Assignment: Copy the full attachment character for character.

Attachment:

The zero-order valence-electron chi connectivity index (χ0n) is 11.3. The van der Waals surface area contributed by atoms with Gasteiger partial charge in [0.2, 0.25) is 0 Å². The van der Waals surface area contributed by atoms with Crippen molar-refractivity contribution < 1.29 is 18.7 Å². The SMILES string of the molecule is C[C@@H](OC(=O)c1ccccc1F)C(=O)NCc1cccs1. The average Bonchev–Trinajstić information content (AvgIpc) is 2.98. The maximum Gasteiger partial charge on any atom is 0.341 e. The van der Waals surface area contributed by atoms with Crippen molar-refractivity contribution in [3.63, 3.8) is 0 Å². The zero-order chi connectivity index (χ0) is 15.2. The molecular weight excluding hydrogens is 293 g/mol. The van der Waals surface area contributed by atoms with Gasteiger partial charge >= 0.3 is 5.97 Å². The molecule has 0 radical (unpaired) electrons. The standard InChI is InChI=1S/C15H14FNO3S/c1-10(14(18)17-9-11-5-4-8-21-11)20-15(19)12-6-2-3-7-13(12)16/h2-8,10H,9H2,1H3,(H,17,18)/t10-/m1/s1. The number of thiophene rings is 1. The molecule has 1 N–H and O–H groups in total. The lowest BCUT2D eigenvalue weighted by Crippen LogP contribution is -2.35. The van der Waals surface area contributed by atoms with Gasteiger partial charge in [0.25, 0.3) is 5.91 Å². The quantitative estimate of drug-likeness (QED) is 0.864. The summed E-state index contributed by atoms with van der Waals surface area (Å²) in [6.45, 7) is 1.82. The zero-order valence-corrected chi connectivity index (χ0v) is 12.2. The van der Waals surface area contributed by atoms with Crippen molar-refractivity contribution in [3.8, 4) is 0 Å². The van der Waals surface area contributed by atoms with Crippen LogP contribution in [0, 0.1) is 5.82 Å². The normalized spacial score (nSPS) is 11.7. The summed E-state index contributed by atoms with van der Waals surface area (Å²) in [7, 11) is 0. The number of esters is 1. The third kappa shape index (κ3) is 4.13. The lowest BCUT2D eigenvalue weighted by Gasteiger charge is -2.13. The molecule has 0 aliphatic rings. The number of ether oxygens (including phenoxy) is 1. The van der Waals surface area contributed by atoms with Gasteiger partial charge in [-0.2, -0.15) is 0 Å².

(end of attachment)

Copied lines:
The zero-order valence-electron chi connectivity index (χ0n) is 11.3. The van der Waals surface area contributed by atoms with Gasteiger partial charge in [0.2, 0.25) is 0 Å². The van der Waals surface area contributed by atoms with Crippen molar-refractivity contribution < 1.29 is 18.7 Å². The SMILES string of the molecule is C[C@@H](OC(=O)c1ccccc1F)C(=O)NCc1cccs1. The average Bonchev–Trinajstić information content (AvgIpc) is 2.98. The maximum Gasteiger partial charge on any atom is 0.341 e. The van der Waals surface area contributed by atoms with Crippen molar-refractivity contribution in [3.63, 3.8) is 0 Å². The zero-order chi connectivity index (χ0) is 15.2. The molecular weight excluding hydrogens is 293 g/mol. The van der Waals surface area contributed by atoms with Gasteiger partial charge >= 0.3 is 5.97 Å². The molecule has 0 radical (unpaired) electrons. The standard InChI is InChI=1S/C15H14FNO3S/c1-10(14(18)17-9-11-5-4-8-21-11)20-15(19)12-6-2-3-7-13(12)16/h2-8,10H,9H2,1H3,(H,17,18)/t10-/m1/s1. The number of thiophene rings is 1. The molecule has 1 N–H and O–H groups in total. The lowest BCUT2D eigenvalue weighted by Crippen LogP contribution is -2.35. The van der Waals surface area contributed by atoms with Gasteiger partial charge in [0.25, 0.3) is 5.91 Å². The quantitative estimate of drug-likeness (QED) is 0.864. The summed E-state index contributed by atoms with van der Waals surface area (Å²) in [6.45, 7) is 1.82. The zero-order valence-corrected chi connectivity index (χ0v) is 12.2. The van der Waals surface area contributed by atoms with Crippen molar-refractivity contribution in [3.8, 4) is 0 Å². The van der Waals surface area contributed by atoms with Crippen LogP contribution in [0, 0.1) is 5.82 Å². The normalized spacial score (nSPS) is 11.7. The summed E-state index contributed by atoms with van der Waals surface area (Å²) in [7, 11) is 0. The number of esters is 1. The third kappa shape index (κ3) is 4.13. The lowest BCUT2D eigenvalue weighted by Gasteiger charge is -2.13. The molecule has 0 aliphatic rings. The number of ether oxygens (including phenoxy) is 1. The van der Waals surface area contributed by atoms with Gasteiger partial charge in [-0.2, -0.15) is 0 Å².